Solving unexposed types and the limits of duck typing
When I ran into the issue of the re module not exposing its types, I considered several solutions to my underlying
problem of distinguishing strings from compiled regular expressions.
For various reasons, I wound up picking the solution that was the least
annoying to code; I decided whether something was compiled regular
expression by checking to see if it had a
This is the traditional Python approach to the problem; don't check
types as such, just check to see if the object has the behavior that
you're looking for. However, there's a problem with this, which I can
summarize by noting that
.match() is a plausible method name for a
method on a string-like object, too.
Checking duck typing by checking for attribute names only works when you can be reasonably confidant that the attributes you're looking for are relatively unique. Unfortunately, nicely generic method names are likely to be popular, because they are simple and so broadly applicable, which means that you risk inadvertent collisions.
(A casual scan of my workstation's Python packages turns up several
packages with classes with '
match()' methods. While I doubt that
any of them are string-like, it does show that the method name is
You can improve the accuracy of these checks by testing for more than one attribute, but this rapidly gets both annoying and verbose.
(I'm sure that I'm not the first person to notice this potential drawback.)
Sidebar: the solutions that I can think of
Here's all of the other solutions that I can think of offhand:
- extract the type from the
remodule by hand:
CReType = type(re.compile("."))
- invert the check by testing to see if the argument is a string, using
types.StringTypes, and assume that it is a compiled regexp if it isn't.
- just call
re.compile()on everything, because it turns out it's smart enough to notice if you give it a compiled regular expression instead of a string.
I didn't discover the last solution until I wrote this entry. It's now tempting to revise my code to use it instead of the attribute test, especially since it would make the code shorter.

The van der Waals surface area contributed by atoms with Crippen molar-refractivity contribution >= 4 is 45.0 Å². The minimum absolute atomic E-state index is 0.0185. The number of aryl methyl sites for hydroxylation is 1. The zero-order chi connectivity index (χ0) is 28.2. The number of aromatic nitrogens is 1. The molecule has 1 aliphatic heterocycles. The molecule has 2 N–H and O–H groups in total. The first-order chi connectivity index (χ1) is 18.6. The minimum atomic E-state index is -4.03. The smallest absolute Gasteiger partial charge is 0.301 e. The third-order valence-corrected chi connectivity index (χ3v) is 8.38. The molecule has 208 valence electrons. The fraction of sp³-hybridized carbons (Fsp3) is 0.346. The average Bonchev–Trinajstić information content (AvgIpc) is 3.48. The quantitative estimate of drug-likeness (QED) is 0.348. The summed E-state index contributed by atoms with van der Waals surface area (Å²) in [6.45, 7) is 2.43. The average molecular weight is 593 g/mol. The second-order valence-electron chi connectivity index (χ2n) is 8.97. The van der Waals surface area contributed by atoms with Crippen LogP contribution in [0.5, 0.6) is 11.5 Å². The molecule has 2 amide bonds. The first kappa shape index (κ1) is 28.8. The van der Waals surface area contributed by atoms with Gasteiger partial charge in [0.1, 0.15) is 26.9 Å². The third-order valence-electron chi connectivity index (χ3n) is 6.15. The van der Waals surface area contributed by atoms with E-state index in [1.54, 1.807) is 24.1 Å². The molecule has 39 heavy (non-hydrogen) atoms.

(This behavior is not officially documented, which is a reason to avoid it.)
A gotcha with Bash on Ubuntu 8.04
Suppose that you have an Ubuntu 8.04 system where you have opted to make
/bin/sh be bash, the way it used to be in 6.06, and you have an account
with /bin/sh as the login shell (for example, you created it with plain
useradd). So you log in to the account and everything seems normal and
bash-y, until you try to do filename completion and get:
$ cd /-sh: <( compgen -d -- '/' ): No such file or directory
(The text in bold is what you typed before you hit <TAB>.)
I'll give you the fix first: use
chsh to change your shell to be
/bin/bash. Then everything will work right.
This is one of those interestingly misleading error messages, although if you read very carefully Bash is actually sort of telling you what is going on. Let me give you a related example:
$ cat < 'a random name'
sh: a random name: No such file or directory
This error message has the same form as the first one but makes it much more obvious what the shell is complaining about.
For filename completion, what seems to be going on is that when Bash is
operating in sh-compatible mode as a login shell, it is bash-like enough
to cause the Ubuntu 8.04 default dotfiles to load the bash command
line completion shell functions, but those functions use Bash-specific
syntax. As a result, Bash in sh-compatible mode interprets the
command seen in the error message as one giant redirection and, of
course, cannot find such a peculiarly named file.
(I spent a long time being confused by the error message because I
didn't read it carefully and thus didn't realize that it was complaining
about a failed redirection instead of a failure to find
Short summary: this is an Ubuntu 8.04 bug caused by them not expecting
/bin/sh to be Bash and to be used as a login shell, although this is a
theoretically supported configuration. This doesn't really surprise me;
we've had plenty of experience to the effect that Ubuntu goes off the
rails when you depart from their one standard configuration.